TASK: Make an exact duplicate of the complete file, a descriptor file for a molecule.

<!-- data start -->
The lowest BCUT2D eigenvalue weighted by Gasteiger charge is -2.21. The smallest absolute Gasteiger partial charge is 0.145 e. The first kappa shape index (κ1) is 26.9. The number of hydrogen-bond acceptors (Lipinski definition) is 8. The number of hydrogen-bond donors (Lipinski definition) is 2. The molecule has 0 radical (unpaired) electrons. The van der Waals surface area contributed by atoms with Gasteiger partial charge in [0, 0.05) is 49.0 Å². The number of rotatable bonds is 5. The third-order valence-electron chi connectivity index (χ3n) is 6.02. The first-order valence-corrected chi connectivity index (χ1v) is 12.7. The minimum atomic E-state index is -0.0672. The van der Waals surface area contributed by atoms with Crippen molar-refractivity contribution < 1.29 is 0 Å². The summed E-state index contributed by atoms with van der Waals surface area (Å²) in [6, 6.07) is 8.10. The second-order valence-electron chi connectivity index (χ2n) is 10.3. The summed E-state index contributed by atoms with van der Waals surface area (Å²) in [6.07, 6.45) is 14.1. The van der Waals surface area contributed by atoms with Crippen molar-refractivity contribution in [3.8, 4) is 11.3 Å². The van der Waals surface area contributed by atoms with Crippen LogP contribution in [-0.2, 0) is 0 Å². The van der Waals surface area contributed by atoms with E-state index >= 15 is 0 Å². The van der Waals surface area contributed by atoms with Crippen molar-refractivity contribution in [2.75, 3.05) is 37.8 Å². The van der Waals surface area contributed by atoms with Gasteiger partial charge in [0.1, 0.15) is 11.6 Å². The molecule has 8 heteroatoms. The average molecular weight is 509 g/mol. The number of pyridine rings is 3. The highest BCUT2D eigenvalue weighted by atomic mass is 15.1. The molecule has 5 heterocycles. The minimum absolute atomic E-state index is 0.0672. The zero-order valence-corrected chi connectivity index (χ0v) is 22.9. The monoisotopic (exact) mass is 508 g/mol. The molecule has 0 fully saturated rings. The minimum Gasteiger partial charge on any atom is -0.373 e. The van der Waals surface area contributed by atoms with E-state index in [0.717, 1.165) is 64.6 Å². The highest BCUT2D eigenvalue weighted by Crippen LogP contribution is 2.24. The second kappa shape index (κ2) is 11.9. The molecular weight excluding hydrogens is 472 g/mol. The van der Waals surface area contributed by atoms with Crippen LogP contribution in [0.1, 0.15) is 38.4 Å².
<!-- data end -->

The lowest BCUT2D eigenvalue weighted by Gasteiger charge is -2.21. The smallest absolute Gasteiger partial charge is 0.145 e. The first kappa shape index (κ1) is 26.9. The number of hydrogen-bond acceptors (Lipinski definition) is 8. The number of hydrogen-bond donors (Lipinski definition) is 2. The molecule has 0 radical (unpaired) electrons. The van der Waals surface area contributed by atoms with Gasteiger partial charge in [0, 0.05) is 49.0 Å². The number of rotatable bonds is 5. The third-order valence-electron chi connectivity index (χ3n) is 6.02. The first-order valence-corrected chi connectivity index (χ1v) is 12.7. The minimum atomic E-state index is -0.0672. The van der Waals surface area contributed by atoms with Crippen molar-refractivity contribution < 1.29 is 0 Å². The summed E-state index contributed by atoms with van der Waals surface area (Å²) in [6, 6.07) is 8.10. The second-order valence-electron chi connectivity index (χ2n) is 10.3. The summed E-state index contributed by atoms with van der Waals surface area (Å²) in [6.07, 6.45) is 14.1. The van der Waals surface area contributed by atoms with Crippen molar-refractivity contribution in [3.8, 4) is 11.3 Å². The van der Waals surface area contributed by atoms with Crippen LogP contribution in [-0.2, 0) is 0 Å². The van der Waals surface area contributed by atoms with E-state index >= 15 is 0 Å². The van der Waals surface area contributed by atoms with Crippen molar-refractivity contribution in [2.75, 3.05) is 37.8 Å². The van der Waals surface area contributed by atoms with Gasteiger partial charge in [0.1, 0.15) is 11.6 Å². The molecule has 8 heteroatoms. The average molecular weight is 509 g/mol. The number of pyridine rings is 3. The highest BCUT2D eigenvalue weighted by atomic mass is 15.1. The molecule has 5 heterocycles. The minimum absolute atomic E-state index is 0.0672. The zero-order valence-corrected chi connectivity index (χ0v) is 22.9. The monoisotopic (exact) mass is 508 g/mol. The molecule has 0 fully saturated rings. The minimum Gasteiger partial charge on any atom is -0.373 e. The van der Waals surface area contributed by atoms with E-state index in [0.717, 1.165) is 64.6 Å². The highest BCUT2D eigenvalue weighted by Crippen LogP contribution is 2.24. The second kappa shape index (κ2) is 11.9. The molecular weight excluding hydrogens is 472 g/mol. The van der Waals surface area contributed by atoms with Crippen LogP contribution in [0.1, 0.15) is 38.4 Å².